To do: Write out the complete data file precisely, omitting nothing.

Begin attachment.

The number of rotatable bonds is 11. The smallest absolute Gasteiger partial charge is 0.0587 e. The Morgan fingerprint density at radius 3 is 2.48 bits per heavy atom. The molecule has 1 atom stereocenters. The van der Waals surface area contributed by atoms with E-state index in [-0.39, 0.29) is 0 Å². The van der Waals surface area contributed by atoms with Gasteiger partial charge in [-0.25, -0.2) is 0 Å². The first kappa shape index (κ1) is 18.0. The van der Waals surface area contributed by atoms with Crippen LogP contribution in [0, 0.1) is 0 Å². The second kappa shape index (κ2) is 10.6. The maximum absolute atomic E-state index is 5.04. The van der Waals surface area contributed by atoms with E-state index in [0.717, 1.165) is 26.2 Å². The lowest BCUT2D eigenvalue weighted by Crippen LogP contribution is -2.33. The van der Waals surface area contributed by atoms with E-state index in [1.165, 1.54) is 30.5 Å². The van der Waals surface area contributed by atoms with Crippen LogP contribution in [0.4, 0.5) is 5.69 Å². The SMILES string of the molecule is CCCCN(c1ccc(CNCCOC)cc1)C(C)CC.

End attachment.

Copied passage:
The number of rotatable bonds is 11. The smallest absolute Gasteiger partial charge is 0.0587 e. The Morgan fingerprint density at radius 3 is 2.48 bits per heavy atom. The molecule has 1 atom stereocenters. The van der Waals surface area contributed by atoms with E-state index in [-0.39, 0.29) is 0 Å². The van der Waals surface area contributed by atoms with Gasteiger partial charge in [-0.25, -0.2) is 0 Å². The first kappa shape index (κ1) is 18.0. The van der Waals surface area contributed by atoms with Crippen LogP contribution in [0, 0.1) is 0 Å². The second kappa shape index (κ2) is 10.6. The maximum absolute atomic E-state index is 5.04. The van der Waals surface area contributed by atoms with E-state index in [0.717, 1.165) is 26.2 Å². The lowest BCUT2D eigenvalue weighted by Crippen LogP contribution is -2.33. The van der Waals surface area contributed by atoms with E-state index in [1.165, 1.54) is 30.5 Å². The van der Waals surface area contributed by atoms with Crippen LogP contribution in [0.4, 0.5) is 5.69 Å². The SMILES string of the molecule is CCCCN(c1ccc(CNCCOC)cc1)C(C)CC.